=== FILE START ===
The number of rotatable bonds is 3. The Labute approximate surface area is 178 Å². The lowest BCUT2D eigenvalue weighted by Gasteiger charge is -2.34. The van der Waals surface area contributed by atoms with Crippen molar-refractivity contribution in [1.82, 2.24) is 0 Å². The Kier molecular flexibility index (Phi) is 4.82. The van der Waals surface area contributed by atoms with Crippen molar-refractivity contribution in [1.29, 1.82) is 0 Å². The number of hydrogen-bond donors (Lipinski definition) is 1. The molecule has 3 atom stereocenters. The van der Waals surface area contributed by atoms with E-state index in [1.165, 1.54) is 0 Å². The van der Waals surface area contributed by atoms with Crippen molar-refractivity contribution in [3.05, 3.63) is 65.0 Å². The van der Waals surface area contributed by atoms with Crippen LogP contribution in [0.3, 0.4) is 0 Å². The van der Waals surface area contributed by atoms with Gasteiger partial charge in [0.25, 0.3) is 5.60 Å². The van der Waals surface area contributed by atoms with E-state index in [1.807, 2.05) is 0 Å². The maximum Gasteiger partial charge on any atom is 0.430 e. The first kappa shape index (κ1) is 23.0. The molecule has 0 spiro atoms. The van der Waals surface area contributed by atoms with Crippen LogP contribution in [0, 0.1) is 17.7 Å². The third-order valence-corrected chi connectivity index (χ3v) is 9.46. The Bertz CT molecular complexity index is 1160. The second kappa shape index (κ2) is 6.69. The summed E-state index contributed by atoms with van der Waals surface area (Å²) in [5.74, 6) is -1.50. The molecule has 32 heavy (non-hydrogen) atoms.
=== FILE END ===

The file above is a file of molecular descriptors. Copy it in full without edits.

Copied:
The number of rotatable bonds is 3. The Labute approximate surface area is 178 Å². The lowest BCUT2D eigenvalue weighted by Gasteiger charge is -2.34. The van der Waals surface area contributed by atoms with Crippen molar-refractivity contribution in [1.82, 2.24) is 0 Å². The Kier molecular flexibility index (Phi) is 4.82. The van der Waals surface area contributed by atoms with Crippen molar-refractivity contribution in [1.29, 1.82) is 0 Å². The number of hydrogen-bond donors (Lipinski definition) is 1. The molecule has 3 atom stereocenters. The van der Waals surface area contributed by atoms with E-state index in [1.165, 1.54) is 0 Å². The van der Waals surface area contributed by atoms with Crippen molar-refractivity contribution in [3.05, 3.63) is 65.0 Å². The van der Waals surface area contributed by atoms with Crippen LogP contribution in [0.3, 0.4) is 0 Å². The van der Waals surface area contributed by atoms with Gasteiger partial charge in [0.25, 0.3) is 5.60 Å². The van der Waals surface area contributed by atoms with E-state index in [1.807, 2.05) is 0 Å². The maximum Gasteiger partial charge on any atom is 0.430 e. The first kappa shape index (κ1) is 23.0. The molecule has 0 spiro atoms. The van der Waals surface area contributed by atoms with Crippen LogP contribution in [0, 0.1) is 17.7 Å². The third-order valence-corrected chi connectivity index (χ3v) is 9.46. The Bertz CT molecular complexity index is 1160. The second kappa shape index (κ2) is 6.69. The summed E-state index contributed by atoms with van der Waals surface area (Å²) in [5.74, 6) is -1.50. The molecule has 32 heavy (non-hydrogen) atoms.